Recognizing Catatonia

Catatonia is a medical syndrome. Like all medical syndromes it’s recognized by a characteristic set of signs and symptoms. In this case, while it can be seen in psychiatric settings, catatonia is in fact recognized by the presence of motor and behavioral abnormalities not typically seen in psychiatric patients. Among these are abnormal postures, lack of speech, abnormal motor tone, lack of behavioral activity or occasionally excess behavioral activity, and certain odd behaviors.

In the very classic form of catatonia (an example of which from an old German medical textbook is shown on the home page of this website) many of the behavioral abnormalities are often readily apparent. Most prominent among these is often posturing where the patient maintains an unusual or uncomfortable posture of the limbs such as the image shows, or the patient may just remain in an ordinary mundane posture — such as sitting in one position in one particular place for a very long period of time. Often found in association with this abnormal posture of the body is mutism, which means that the patient doesn’t speak at all, very minimally, or just in a soft whisper. In addition to the posturing the patient may have negativism, which is a resistance to being passively moved out of the position they are maintaining.  In many settings, posturing, immobility, mutism and negativism are among the most frequent catatonic signs comprising the most dominant elements of the catatonic syndrome.

Other catatonic signs represent unusual interactions with the environment or with the examiner. An example is repeating the words spoken (echolalia) or the movements made (echopraxia) by people interacting the patient. Surprisingly, this mimicking of speech or behavior often occurs when the patient is otherwise mute and uncommunicative.  Another unusual interactive behavior is automatic obedience, where the patient will almost reflexively respond to a gesture– such as when the examiner extends his hand as if to shake hands– and the patient “automatically” begins to shake their hand, even when otherwise uncommunicative for failing to respond to other commands that are expressed verbally.   Another of these unusual behaviors is ambitendency, where then patient seems “stuck” in the middle of a movement or behavior.

Some patients will have catatonic signs that represent over-activity. Among these is verbigeration, which is the repeating of a phrase over and over like a broken record. Other patients may show highly repeated behaviors such as mannerisms, which are often odd-looking such as saluting or using unusual gestures. Stereotypies are also other forms of repeated behaviors, which are not in themselves odd, such as rocking or rubbing movements. A very uncommon catatonic sign is excitement, where the patient is unpredictably hyperactive and possibly aggressive.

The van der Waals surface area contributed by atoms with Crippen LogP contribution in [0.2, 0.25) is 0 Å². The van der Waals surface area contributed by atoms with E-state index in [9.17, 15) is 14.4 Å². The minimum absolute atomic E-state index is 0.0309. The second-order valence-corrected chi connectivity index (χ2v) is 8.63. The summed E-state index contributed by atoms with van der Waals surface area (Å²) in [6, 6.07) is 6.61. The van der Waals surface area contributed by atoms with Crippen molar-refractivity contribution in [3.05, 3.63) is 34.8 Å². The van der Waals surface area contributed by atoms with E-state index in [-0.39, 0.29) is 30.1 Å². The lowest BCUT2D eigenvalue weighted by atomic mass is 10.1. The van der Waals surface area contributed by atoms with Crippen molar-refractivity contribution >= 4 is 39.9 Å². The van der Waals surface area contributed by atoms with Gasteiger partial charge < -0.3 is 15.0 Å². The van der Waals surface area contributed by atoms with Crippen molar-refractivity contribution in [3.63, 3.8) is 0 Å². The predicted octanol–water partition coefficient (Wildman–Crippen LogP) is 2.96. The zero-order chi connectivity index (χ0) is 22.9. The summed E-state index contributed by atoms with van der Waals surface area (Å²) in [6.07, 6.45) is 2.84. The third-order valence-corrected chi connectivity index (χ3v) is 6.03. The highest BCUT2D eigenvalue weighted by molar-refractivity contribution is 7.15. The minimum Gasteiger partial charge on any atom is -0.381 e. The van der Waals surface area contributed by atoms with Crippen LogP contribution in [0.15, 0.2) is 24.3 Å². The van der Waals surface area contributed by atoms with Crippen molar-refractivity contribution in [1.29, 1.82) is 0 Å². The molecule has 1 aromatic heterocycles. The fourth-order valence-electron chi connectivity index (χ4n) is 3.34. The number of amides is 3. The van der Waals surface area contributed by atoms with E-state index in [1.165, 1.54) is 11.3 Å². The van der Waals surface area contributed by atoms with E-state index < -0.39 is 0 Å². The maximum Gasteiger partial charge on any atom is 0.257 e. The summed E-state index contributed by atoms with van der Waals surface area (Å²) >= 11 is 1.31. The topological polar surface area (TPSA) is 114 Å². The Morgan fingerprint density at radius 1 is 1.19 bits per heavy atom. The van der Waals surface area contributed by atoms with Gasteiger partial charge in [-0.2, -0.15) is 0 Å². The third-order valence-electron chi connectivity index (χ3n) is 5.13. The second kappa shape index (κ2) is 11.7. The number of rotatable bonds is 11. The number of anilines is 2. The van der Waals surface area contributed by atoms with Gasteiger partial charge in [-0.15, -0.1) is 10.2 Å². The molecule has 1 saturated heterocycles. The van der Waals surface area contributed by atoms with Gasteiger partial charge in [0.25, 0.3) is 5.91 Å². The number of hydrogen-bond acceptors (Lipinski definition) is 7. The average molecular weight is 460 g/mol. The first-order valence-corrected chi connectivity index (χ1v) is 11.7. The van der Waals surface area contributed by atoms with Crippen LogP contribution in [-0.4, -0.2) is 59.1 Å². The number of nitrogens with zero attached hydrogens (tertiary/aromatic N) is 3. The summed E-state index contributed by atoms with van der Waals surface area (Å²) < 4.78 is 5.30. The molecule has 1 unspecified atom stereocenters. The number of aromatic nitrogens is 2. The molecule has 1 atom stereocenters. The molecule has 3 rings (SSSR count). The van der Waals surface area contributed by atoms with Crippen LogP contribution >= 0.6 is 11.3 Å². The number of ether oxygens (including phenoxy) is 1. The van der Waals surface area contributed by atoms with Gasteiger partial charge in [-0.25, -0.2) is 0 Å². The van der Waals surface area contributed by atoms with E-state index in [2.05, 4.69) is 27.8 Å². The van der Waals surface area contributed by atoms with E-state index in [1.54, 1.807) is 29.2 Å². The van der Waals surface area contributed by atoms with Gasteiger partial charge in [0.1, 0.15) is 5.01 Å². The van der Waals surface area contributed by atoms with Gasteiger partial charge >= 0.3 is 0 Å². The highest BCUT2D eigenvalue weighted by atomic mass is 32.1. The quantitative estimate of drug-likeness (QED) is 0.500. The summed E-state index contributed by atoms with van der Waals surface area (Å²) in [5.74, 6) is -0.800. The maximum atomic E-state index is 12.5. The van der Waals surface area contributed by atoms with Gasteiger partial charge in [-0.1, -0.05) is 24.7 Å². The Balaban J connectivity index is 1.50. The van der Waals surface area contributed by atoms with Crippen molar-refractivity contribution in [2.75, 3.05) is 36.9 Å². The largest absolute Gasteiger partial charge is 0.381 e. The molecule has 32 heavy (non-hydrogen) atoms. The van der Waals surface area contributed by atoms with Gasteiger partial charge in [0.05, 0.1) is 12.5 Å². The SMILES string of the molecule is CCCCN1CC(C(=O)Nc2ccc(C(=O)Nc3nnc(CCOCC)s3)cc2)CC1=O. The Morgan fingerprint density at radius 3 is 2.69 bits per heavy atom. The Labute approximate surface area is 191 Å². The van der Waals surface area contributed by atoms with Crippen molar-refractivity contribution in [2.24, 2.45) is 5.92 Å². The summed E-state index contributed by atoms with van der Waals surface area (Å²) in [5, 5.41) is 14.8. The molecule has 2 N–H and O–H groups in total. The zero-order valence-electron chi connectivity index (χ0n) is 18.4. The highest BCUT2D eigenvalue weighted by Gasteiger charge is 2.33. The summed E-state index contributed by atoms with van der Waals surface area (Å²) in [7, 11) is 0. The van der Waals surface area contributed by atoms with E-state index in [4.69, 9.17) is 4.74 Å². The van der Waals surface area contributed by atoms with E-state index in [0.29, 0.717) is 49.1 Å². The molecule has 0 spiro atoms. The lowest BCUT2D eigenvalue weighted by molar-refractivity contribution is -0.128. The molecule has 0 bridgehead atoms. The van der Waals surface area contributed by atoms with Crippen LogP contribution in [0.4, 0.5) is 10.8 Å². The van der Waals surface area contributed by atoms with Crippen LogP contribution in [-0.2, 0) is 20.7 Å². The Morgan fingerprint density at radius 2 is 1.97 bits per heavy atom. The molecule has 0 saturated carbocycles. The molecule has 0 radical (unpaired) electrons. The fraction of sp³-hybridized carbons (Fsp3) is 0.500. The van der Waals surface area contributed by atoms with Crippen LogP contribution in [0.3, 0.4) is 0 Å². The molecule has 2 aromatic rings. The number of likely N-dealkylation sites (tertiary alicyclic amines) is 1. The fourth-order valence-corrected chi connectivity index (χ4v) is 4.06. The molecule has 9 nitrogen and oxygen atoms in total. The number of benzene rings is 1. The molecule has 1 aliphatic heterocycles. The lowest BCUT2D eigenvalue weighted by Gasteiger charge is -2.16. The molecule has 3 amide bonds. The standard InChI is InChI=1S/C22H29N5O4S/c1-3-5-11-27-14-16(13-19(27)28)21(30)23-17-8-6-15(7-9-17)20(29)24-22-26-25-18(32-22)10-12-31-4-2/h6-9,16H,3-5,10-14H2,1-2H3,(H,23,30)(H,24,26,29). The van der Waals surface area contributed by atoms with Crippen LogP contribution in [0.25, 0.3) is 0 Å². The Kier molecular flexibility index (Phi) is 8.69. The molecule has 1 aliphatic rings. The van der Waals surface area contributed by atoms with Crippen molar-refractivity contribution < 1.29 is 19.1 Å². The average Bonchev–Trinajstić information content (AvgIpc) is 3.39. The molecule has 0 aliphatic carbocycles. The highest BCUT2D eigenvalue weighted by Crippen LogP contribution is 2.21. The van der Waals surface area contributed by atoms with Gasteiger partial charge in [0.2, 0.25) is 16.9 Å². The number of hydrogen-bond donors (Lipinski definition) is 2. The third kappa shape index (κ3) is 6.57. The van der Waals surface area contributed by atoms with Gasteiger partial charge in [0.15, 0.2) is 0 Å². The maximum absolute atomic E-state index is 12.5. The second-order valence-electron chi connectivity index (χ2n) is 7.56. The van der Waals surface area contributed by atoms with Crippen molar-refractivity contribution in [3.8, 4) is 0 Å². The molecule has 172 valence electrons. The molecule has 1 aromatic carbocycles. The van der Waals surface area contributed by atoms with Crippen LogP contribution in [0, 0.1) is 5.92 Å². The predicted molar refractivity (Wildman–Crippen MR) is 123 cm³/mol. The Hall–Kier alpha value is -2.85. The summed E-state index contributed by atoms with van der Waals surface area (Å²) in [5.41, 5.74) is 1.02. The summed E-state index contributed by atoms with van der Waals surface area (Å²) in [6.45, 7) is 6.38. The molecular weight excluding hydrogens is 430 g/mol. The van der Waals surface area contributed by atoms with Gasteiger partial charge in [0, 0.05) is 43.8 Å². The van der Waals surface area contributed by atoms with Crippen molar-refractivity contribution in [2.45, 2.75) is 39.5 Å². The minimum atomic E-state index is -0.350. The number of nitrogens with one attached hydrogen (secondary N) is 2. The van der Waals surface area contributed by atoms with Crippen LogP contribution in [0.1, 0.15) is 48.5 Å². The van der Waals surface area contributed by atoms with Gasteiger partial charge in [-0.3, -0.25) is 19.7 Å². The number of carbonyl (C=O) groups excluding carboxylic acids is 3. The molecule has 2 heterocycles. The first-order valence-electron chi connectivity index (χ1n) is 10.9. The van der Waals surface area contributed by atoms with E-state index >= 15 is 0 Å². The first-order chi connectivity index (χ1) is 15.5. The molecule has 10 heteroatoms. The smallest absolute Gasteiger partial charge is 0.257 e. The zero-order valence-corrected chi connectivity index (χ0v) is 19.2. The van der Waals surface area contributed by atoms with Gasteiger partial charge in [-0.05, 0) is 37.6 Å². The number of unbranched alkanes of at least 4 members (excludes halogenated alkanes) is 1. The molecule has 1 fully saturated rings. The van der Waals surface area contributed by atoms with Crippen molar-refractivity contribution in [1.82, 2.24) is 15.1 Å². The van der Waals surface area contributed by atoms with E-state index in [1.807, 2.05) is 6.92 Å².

As a clinical syndrome, defining the presence of the signs and symptoms makes the diagnosis of catatonia. In our research developing the Bush-Francis Catatonia Rating Scale about 20 years ago, we provided a listing of 14 signs and symptoms to be assessed systematically for making a research diagnosis. Each of these catatonic signs was operationally defined on this rating scale with “anchored” scoring for severity. Finding the presence of at least 2 of the 14 items could make a research diagnosis. The Bush-Francis scale also includes an additional 9 signs, (for a total of 23 signs) which can be rated on a 3-point scale each to gauge severity.

The official clinical diagnostic system in its current edition (DSM-5, 2013) defines catatonia in a very similar fashion requiring 3 out of 12 signs. These 12 signs are also found among the 14 screening items from the Bush-Francis scale. Diagnoses made by either the Bush-Francis or the DSM-5 criteria almost always agree.

In special populations, such as patients with severe medical illness in an intensive care unit or patients with neurological disease, it may be necessary to use a more “stringent” set of criteria for a correct diagnosis of catatonia. This might include requiring 3 or 4 signs because of counfounding.

Sometimes the manifestations of catatonia can be subtle and are missed even by careful clinical examiners. Among the psychiatric conditions where confusion may occur is severe depression, where a patient may be minimally verbal and not physically active. A host of neurological disorders, including movement disorders and various forms of seizures can also be confusing to separate from catatonia.